One of our mottos here at Bay Area Made, and something we strongly believe in, is “What We Make Makes Us”. As designers and makers, creating products that not only improve the lives of their users, but the wellbeing of society and our planet, should be our ultimate goal. Granted, this is easier said than done. Here Shujan Bertrand of Aplat tells us about her inspiring journey from industrial designer to creating her own line of cut and sewn products that embody this ultimate goal.
Hi Shujan. You have a background in industrial design. Where did you study? Who have you worked for and what types of products did you design?
I have dreamt of becoming an artist craft-maker since I was in grade school. I studied Fine Art at Cal Poly and Industrial Design at Art Center College of Design. During university I had a design internship at Designworks (BMW) in Los Angeles, and at Design Continuum in Milan, Italy. Both were amazing experiences where I met wonderful design mentors.
“Sustainability and zero waste living is a global concern we need to focus on if we want to continue to live well on the planet.”
After graduation I worked for Astro Studios in San Francisco (voted by Fast Company a Top 10 design firm in 2018). The founder, Brett Lovelady, is still my greatest mentor and role model for being a great leader and founder. I enjoyed many years at Astro working for clients including Nike, Disney, Mattel, Herman Miller, Microsoft and Samsung. In 2002 I moved to Milan and worked for LG, Panasonic and Siemens. Returning back to San Francisco, I became Design Director of Incase bags. Then I moved on to design office furniture for Coalesse (a division of Steelcase) leading design research and strategy.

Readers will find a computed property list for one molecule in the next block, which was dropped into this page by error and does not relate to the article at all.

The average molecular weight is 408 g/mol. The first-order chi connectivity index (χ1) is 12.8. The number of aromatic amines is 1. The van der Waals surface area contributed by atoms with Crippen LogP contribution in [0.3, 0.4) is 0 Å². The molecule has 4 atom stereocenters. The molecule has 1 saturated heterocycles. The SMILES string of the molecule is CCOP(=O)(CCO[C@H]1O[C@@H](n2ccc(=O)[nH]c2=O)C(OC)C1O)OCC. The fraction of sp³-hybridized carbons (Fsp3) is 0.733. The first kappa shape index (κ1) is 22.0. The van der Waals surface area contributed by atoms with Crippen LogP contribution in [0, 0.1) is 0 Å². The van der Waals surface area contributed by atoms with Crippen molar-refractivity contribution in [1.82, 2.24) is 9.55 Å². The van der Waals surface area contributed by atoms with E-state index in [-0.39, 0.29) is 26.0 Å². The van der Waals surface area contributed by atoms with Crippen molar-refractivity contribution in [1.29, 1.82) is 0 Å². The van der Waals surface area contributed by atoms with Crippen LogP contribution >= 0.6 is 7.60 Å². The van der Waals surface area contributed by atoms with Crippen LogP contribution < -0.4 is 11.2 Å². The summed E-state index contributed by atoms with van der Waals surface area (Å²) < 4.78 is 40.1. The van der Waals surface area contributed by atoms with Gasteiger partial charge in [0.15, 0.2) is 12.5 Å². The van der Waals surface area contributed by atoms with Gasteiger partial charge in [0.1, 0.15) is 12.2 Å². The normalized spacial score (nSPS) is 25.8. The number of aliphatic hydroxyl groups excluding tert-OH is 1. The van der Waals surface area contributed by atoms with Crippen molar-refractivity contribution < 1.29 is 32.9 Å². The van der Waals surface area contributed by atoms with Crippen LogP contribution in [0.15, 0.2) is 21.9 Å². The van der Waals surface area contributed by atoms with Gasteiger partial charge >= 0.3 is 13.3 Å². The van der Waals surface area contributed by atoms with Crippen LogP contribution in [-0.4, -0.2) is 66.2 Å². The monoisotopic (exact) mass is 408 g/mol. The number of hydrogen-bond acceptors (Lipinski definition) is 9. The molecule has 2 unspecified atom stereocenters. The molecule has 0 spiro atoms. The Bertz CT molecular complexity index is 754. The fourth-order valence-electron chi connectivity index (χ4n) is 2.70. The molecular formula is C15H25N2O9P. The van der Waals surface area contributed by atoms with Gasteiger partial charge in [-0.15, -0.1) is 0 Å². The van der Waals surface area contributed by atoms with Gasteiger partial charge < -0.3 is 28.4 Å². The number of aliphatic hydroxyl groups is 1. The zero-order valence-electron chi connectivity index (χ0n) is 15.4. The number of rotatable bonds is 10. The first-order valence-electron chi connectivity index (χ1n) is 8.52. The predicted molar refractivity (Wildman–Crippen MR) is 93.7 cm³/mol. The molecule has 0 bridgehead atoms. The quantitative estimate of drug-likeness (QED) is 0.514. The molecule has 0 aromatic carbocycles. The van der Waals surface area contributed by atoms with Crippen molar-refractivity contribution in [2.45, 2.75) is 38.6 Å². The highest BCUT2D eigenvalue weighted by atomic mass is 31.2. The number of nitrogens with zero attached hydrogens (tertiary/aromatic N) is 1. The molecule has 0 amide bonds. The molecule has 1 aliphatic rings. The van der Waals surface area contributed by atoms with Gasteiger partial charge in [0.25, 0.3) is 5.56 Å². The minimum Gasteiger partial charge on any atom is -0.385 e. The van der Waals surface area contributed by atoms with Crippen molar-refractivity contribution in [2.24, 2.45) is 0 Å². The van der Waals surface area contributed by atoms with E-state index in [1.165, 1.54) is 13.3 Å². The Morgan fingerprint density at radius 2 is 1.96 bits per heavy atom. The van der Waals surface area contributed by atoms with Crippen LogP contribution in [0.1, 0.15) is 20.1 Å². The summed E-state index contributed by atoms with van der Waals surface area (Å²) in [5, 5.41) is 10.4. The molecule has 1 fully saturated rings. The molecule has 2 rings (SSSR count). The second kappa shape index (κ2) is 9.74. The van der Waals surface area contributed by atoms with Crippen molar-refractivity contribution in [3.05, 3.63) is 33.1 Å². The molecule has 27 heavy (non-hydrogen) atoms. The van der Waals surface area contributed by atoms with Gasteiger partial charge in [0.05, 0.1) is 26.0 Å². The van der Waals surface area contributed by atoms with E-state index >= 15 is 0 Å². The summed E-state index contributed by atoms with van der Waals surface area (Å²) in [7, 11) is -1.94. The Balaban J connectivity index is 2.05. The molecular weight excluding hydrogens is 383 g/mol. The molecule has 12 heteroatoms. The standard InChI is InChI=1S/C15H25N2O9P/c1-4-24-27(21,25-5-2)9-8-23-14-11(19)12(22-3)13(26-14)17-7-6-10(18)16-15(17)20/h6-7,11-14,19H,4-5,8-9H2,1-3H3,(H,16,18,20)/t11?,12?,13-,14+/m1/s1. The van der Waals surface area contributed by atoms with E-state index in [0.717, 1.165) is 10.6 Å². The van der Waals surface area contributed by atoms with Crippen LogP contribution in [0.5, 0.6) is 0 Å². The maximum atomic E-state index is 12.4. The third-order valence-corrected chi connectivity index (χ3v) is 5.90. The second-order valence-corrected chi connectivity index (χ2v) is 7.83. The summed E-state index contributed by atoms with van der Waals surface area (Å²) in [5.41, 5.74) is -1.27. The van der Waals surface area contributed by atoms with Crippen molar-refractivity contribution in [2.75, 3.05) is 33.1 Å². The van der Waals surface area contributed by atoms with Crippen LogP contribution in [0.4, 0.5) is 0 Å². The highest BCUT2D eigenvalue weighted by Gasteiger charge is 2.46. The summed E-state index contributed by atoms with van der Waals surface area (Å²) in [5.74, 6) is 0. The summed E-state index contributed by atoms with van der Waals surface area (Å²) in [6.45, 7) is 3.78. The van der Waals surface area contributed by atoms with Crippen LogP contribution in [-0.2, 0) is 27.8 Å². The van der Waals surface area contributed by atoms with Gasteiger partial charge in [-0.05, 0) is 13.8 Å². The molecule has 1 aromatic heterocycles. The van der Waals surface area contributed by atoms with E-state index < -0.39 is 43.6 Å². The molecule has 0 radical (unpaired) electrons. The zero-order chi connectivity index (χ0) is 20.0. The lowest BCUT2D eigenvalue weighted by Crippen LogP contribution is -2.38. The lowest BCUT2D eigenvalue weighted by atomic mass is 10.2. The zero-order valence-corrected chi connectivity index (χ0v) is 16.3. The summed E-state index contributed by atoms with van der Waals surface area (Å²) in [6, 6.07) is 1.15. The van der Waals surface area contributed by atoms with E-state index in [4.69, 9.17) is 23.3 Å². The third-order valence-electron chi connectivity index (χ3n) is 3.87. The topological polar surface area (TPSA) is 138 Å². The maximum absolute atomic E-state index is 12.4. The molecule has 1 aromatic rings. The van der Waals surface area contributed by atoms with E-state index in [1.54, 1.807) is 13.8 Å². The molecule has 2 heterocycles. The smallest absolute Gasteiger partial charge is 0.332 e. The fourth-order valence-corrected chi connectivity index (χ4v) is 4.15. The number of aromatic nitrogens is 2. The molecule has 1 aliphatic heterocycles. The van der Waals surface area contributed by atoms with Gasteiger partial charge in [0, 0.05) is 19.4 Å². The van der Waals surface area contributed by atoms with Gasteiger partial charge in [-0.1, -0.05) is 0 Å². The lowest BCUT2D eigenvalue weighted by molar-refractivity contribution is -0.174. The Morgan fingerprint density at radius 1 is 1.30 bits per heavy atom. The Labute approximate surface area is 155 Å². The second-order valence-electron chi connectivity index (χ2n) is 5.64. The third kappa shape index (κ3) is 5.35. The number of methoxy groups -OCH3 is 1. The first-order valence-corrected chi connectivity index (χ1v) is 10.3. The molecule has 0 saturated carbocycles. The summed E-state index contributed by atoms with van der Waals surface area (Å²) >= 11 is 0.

What compelled you to strike out on your own and start Aplat?
It started with a plastic cellophane wrapped bouquet of flowers from a local San Francisco neighborhood store. You could say that the bouquet literally hit me over the head with an idea! At that moment in the store I had an insight to create the first sustainable and reusable garden tote for flowers. The first thing I did that night was research design patents for the designs I had in mind. With my experience in soft goods product development, I was able to design and sew the entire four category collection of totes in less than a few days.
At the time I was in my third year at Coalesse designing furniture, and was very busy traveling for work and had very little time, while also raising two toddlers. But I was so inspired by the idea of a culinary collection that I stayed up many nights and weekends, took evening classes on manufacturing, and used my lunch breaks to visit local factories.
When I shared the collection with my dear friend Cathy Bailey at Heath Ceramics, she immediately gave me my first Purchase Order for the Plat Culinary Totes. After two months of sales at Heath, I couldn’t keep up both my corporate job and Aplat, so I decided to leave corporate and give Aplat my full attention.
For me, your products bring to mind origami, as well as the art of traditional Japanese packaging – the humble yet beautiful simplicity captured in the classic book “How to Wrap Five Eggs”. Were these an influence in developing your tote bags?